An example to emulate

Good morning, everyone. 

My friend from Singapore, sent me this link:

I’ll reproduce the article here, for your consumption.  The article was written in 2006, that’s 4 years ago.  It seems things have improved since then, and animal-dumping has decreased now.

A Buddhist lesson in pet care
– by Eric Beauchemin


It’s estimated that there are between 60,000 and 100,000 stray dogs and cats in Chiang Mai, Thailand’s second largest city. Many of them have been dumped by their owners because they are suffering from disease or the owners can no longer take care of them.

These strays roam the city’s streets or are left at one of Chiang Mai’s many Buddhist temples, where people hope the animals will be taken care of. But the stray animal population is growing so quickly that the monks and nuns can no longer cope.

Two and a half years ago, a group of Westerners and Thais set up the Lanna Dog Rescue Project. The volunteers go around the city and visit temples to collect sick animals. They then take them to one of the local vets for treatment.

They also have the animals sterilised to try to reduce the population of stray dogs and cats. After being treated, animals in need of additional care are taken to a shelter where they remain until they have recovered. Then the volunteers take the animals back to the temples.


It may seem rather strange in a relatively poor country like Thailand to be paying so much attention to cats and dogs, but according to Roshan Dhunjiboy (a Pakistani), it has to do with Buddhist philosophy. “There’s a principle called metta which means love for every single living thing, from a blade of grass to your husband or your lover. And I think we are practising metta, at least I am as a Buddhist.”

Many people drop their pets off at Buddhist temples because they believe that the grounds are sacred and that is where metta is being practised. According to Otome Klein, another of the group’s volunteers:

“People who live near temples know that if they give the dogs or cats to the monks and nuns, they will probably be taken care of. But nowadays there are simply too many animals, many of them sick, arriving at the temples.”

A sick cat waits to be taken to see the vet

Putting animals to sleep

The animal owners cannot put their pets to sleep because it goes against one of the main precepts of Buddhism: thou shall not kill. “We have great difficulty,” says Dhunjiboy.

“When we have very sick animals, we can’t even find a vet who will do it. We had the case of a darling little puppy called Ton who had cerebral distemper and was suffering for five months, and we wanted to put him down, but the monastery wouldn’t do it, and so he died naturally just a month ago.”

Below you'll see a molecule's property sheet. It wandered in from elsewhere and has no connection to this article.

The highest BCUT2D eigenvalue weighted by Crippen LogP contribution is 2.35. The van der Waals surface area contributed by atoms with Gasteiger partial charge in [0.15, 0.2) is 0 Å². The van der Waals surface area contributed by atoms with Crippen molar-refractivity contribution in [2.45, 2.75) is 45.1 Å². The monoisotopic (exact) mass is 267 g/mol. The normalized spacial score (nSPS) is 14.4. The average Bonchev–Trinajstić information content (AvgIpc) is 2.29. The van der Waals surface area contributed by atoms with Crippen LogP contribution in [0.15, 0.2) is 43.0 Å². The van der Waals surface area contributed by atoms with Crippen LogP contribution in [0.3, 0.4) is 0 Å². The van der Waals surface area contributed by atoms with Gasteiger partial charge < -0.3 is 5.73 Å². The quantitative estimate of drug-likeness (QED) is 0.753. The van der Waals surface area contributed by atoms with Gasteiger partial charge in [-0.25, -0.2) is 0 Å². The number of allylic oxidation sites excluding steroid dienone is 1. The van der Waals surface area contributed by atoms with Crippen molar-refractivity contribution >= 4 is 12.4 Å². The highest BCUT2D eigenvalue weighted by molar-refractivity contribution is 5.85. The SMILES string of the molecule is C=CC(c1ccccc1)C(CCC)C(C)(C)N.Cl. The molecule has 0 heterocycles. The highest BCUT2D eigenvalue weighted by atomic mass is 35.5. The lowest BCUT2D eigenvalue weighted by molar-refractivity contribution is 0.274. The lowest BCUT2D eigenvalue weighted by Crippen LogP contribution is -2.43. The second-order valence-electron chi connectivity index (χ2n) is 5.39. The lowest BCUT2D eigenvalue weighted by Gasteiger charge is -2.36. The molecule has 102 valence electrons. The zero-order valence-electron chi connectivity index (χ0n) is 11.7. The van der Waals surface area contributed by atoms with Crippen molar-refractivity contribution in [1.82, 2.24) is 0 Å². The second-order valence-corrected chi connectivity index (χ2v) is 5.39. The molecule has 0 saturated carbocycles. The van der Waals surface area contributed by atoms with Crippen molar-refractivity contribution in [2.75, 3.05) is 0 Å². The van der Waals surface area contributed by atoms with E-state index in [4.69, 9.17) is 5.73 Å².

Many of the volunteers joined the project because of their love for animals. Half of them are Westerners and the other half are Thais. The volunteers are able to raise about 100,000 Baht – that’s a little over €2000 – a month. The money is spent on the medical costs, a shelter, vet care and neutering the animals.

Why not use the money to help poor Thais?

It’s a question which the volunteers frequently hear, says Dhunjiboy.

“Actually we are doing both because through this work with animals, we get to see the poor people who are otherwise invisible. The animals we deal with are the animals in temples, the animals on the streets, and the animals of poor people. You will find people in the slums here who have about eight children and about 11 dogs. And they all are hungry and they are all not looked after, so we help them by helping the animals and they love their animals. We teach them how to keep them healthy and clean and the children I think profit from that too in the end.”

Voltunteers Mimi Saechoo (right) and Roshan Dhunjiboy (left) carrying a cage to take animals to the vet

Since the project started two and a half years ago, the volunteers have been getting increasing support from local people. “We never do anything without the permission of the community,” says Dhunjiboy.

“Because the communities are very well organised around the temples. For instance we had a mass sterilisation project just last month where we sterilized in four days 103 dogs and cats, and that was arranged by the community. They completely arranged it for us. We just brought the doctors. The more you involve them in this, the more they begin to realise that this is something beneficial for themselves and not only for us or for the animals, but for the whole community.”

Even the poor

More and more Thais, even poor people, are trying to help these animals. Some of them go around on bicycles and feed up to 100 dogs a day! “They boil rice,” says Klein, “they go around with a big pot mixed with some chicken meat and they distribute it every day in this stall or maybe in that little temple.” Dhunjiboy, who comes from Pakistan, finds it amazing.

“You will find sick dogs here in Thailand, but you will hardly ever find a starving dog, the way you will find in India or Pakistan. People feed them. They may feed them badly because they have nothing else than pure rice to give them, but they will feed them. I think there is a basis there in Buddhism and this is one of the expressions of it. We have to care.”





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